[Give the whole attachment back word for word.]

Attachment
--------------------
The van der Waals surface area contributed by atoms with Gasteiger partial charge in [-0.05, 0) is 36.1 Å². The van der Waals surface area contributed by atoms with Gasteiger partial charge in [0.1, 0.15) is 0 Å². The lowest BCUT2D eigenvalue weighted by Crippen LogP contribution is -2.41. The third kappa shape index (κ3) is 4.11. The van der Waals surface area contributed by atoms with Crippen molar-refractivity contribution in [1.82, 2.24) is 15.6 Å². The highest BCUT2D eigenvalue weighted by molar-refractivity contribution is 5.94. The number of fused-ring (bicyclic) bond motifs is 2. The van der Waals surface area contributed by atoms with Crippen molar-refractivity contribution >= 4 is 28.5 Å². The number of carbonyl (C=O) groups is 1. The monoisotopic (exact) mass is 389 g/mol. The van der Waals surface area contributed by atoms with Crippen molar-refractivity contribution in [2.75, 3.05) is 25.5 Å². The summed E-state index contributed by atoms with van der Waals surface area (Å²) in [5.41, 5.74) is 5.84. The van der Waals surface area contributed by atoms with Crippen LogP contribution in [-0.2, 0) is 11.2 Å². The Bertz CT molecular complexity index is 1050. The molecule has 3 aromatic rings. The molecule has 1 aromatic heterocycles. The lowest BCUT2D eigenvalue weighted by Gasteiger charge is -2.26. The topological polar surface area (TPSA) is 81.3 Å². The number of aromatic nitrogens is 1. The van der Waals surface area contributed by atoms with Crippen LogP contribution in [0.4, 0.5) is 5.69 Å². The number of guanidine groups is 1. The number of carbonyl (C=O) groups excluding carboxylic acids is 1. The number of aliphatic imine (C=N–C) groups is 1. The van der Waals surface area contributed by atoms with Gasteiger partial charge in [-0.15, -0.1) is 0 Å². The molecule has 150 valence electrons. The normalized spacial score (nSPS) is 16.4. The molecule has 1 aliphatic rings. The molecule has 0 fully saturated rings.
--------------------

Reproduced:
The van der Waals surface area contributed by atoms with Gasteiger partial charge in [-0.05, 0) is 36.1 Å². The van der Waals surface area contributed by atoms with Gasteiger partial charge in [0.1, 0.15) is 0 Å². The lowest BCUT2D eigenvalue weighted by Crippen LogP contribution is -2.41. The third kappa shape index (κ3) is 4.11. The van der Waals surface area contributed by atoms with Crippen molar-refractivity contribution in [1.82, 2.24) is 15.6 Å². The highest BCUT2D eigenvalue weighted by molar-refractivity contribution is 5.94. The number of fused-ring (bicyclic) bond motifs is 2. The van der Waals surface area contributed by atoms with Crippen molar-refractivity contribution >= 4 is 28.5 Å². The number of carbonyl (C=O) groups is 1. The monoisotopic (exact) mass is 389 g/mol. The van der Waals surface area contributed by atoms with Crippen molar-refractivity contribution in [2.75, 3.05) is 25.5 Å². The summed E-state index contributed by atoms with van der Waals surface area (Å²) in [5.41, 5.74) is 5.84. The van der Waals surface area contributed by atoms with Crippen LogP contribution in [-0.2, 0) is 11.2 Å². The Bertz CT molecular complexity index is 1050. The molecule has 3 aromatic rings. The molecule has 1 aromatic heterocycles. The lowest BCUT2D eigenvalue weighted by Gasteiger charge is -2.26. The topological polar surface area (TPSA) is 81.3 Å². The number of aromatic nitrogens is 1. The van der Waals surface area contributed by atoms with Crippen LogP contribution in [0.4, 0.5) is 5.69 Å². The number of guanidine groups is 1. The number of carbonyl (C=O) groups excluding carboxylic acids is 1. The number of aliphatic imine (C=N–C) groups is 1. The van der Waals surface area contributed by atoms with Gasteiger partial charge in [-0.15, -0.1) is 0 Å². The molecule has 150 valence electrons. The normalized spacial score (nSPS) is 16.4. The molecule has 1 aliphatic rings. The molecule has 0 fully saturated rings.